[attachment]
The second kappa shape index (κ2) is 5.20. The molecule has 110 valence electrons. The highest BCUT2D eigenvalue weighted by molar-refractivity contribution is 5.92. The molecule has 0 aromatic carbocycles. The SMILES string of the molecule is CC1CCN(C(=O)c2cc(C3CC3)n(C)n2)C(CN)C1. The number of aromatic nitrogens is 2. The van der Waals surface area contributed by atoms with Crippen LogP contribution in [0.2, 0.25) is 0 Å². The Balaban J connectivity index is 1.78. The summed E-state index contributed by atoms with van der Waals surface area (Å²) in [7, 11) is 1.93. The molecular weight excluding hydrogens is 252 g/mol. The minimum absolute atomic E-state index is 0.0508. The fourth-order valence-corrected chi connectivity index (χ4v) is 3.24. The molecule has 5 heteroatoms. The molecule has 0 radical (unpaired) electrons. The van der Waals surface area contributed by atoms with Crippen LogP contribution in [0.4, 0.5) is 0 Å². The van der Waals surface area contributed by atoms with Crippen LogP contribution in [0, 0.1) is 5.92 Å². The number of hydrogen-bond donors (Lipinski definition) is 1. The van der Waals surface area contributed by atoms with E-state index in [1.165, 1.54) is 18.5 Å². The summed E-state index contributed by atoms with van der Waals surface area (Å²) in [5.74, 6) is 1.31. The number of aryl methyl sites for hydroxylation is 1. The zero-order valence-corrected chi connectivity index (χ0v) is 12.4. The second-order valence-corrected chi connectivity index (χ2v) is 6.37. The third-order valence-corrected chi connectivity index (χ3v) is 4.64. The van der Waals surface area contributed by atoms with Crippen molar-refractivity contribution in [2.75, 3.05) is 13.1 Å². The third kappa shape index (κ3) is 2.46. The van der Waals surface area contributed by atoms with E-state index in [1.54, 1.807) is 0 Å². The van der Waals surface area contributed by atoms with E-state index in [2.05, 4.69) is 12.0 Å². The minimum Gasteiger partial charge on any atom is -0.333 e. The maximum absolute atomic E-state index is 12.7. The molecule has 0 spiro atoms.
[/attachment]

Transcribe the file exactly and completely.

The second kappa shape index (κ2) is 5.20. The molecule has 110 valence electrons. The highest BCUT2D eigenvalue weighted by molar-refractivity contribution is 5.92. The molecule has 0 aromatic carbocycles. The SMILES string of the molecule is CC1CCN(C(=O)c2cc(C3CC3)n(C)n2)C(CN)C1. The number of aromatic nitrogens is 2. The van der Waals surface area contributed by atoms with Crippen LogP contribution in [0.2, 0.25) is 0 Å². The Balaban J connectivity index is 1.78. The summed E-state index contributed by atoms with van der Waals surface area (Å²) in [7, 11) is 1.93. The molecular weight excluding hydrogens is 252 g/mol. The minimum absolute atomic E-state index is 0.0508. The fourth-order valence-corrected chi connectivity index (χ4v) is 3.24. The molecule has 5 heteroatoms. The molecule has 0 radical (unpaired) electrons. The van der Waals surface area contributed by atoms with Crippen LogP contribution in [0.4, 0.5) is 0 Å². The van der Waals surface area contributed by atoms with Crippen LogP contribution in [0, 0.1) is 5.92 Å². The number of hydrogen-bond donors (Lipinski definition) is 1. The van der Waals surface area contributed by atoms with E-state index in [1.165, 1.54) is 18.5 Å². The summed E-state index contributed by atoms with van der Waals surface area (Å²) in [5.74, 6) is 1.31. The number of aryl methyl sites for hydroxylation is 1. The zero-order valence-corrected chi connectivity index (χ0v) is 12.4. The second-order valence-corrected chi connectivity index (χ2v) is 6.37. The third-order valence-corrected chi connectivity index (χ3v) is 4.64. The van der Waals surface area contributed by atoms with Crippen molar-refractivity contribution in [2.75, 3.05) is 13.1 Å². The third kappa shape index (κ3) is 2.46. The van der Waals surface area contributed by atoms with E-state index in [1.54, 1.807) is 0 Å². The van der Waals surface area contributed by atoms with E-state index in [2.05, 4.69) is 12.0 Å². The minimum Gasteiger partial charge on any atom is -0.333 e. The maximum absolute atomic E-state index is 12.7. The molecule has 0 spiro atoms.